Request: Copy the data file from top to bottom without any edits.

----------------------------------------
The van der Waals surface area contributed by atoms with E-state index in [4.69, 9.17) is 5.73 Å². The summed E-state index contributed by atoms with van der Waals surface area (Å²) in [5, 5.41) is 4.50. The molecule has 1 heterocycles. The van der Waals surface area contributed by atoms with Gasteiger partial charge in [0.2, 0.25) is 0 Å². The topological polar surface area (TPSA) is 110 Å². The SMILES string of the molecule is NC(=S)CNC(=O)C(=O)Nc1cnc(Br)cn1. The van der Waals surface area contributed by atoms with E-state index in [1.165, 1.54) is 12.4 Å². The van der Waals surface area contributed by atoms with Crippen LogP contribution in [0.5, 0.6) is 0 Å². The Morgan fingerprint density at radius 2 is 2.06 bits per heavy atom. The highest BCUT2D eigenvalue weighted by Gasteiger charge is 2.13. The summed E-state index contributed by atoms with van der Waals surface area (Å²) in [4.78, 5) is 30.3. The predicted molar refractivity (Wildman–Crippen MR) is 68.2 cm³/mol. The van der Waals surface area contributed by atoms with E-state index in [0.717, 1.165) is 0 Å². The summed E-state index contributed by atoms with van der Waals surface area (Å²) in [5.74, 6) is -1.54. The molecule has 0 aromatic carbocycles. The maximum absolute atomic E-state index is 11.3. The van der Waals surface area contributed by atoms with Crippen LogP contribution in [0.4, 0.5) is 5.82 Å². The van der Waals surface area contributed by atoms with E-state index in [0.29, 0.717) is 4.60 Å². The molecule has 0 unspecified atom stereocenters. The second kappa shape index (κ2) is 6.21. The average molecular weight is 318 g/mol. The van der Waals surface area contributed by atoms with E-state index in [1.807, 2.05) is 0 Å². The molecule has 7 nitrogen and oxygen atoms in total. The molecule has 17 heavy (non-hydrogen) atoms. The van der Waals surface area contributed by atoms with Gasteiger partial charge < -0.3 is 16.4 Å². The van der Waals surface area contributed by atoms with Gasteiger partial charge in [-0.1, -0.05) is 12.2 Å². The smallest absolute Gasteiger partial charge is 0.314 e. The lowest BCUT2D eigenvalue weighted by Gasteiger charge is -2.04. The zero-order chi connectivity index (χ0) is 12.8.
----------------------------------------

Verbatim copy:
The van der Waals surface area contributed by atoms with E-state index in [4.69, 9.17) is 5.73 Å². The summed E-state index contributed by atoms with van der Waals surface area (Å²) in [5, 5.41) is 4.50. The molecule has 1 heterocycles. The van der Waals surface area contributed by atoms with Gasteiger partial charge in [0.2, 0.25) is 0 Å². The topological polar surface area (TPSA) is 110 Å². The SMILES string of the molecule is NC(=S)CNC(=O)C(=O)Nc1cnc(Br)cn1. The van der Waals surface area contributed by atoms with E-state index in [1.165, 1.54) is 12.4 Å². The van der Waals surface area contributed by atoms with Crippen LogP contribution in [0.5, 0.6) is 0 Å². The Morgan fingerprint density at radius 2 is 2.06 bits per heavy atom. The highest BCUT2D eigenvalue weighted by Gasteiger charge is 2.13. The summed E-state index contributed by atoms with van der Waals surface area (Å²) in [4.78, 5) is 30.3. The predicted molar refractivity (Wildman–Crippen MR) is 68.2 cm³/mol. The van der Waals surface area contributed by atoms with E-state index in [0.717, 1.165) is 0 Å². The summed E-state index contributed by atoms with van der Waals surface area (Å²) in [5.74, 6) is -1.54. The molecule has 0 aromatic carbocycles. The maximum absolute atomic E-state index is 11.3. The van der Waals surface area contributed by atoms with Crippen LogP contribution in [0.4, 0.5) is 5.82 Å². The van der Waals surface area contributed by atoms with E-state index in [0.29, 0.717) is 4.60 Å². The molecule has 0 unspecified atom stereocenters. The second kappa shape index (κ2) is 6.21. The average molecular weight is 318 g/mol. The van der Waals surface area contributed by atoms with E-state index in [1.807, 2.05) is 0 Å². The molecule has 7 nitrogen and oxygen atoms in total. The molecule has 17 heavy (non-hydrogen) atoms. The van der Waals surface area contributed by atoms with Gasteiger partial charge < -0.3 is 16.4 Å². The van der Waals surface area contributed by atoms with Gasteiger partial charge in [-0.1, -0.05) is 12.2 Å². The smallest absolute Gasteiger partial charge is 0.314 e. The lowest BCUT2D eigenvalue weighted by Gasteiger charge is -2.04. The zero-order chi connectivity index (χ0) is 12.8.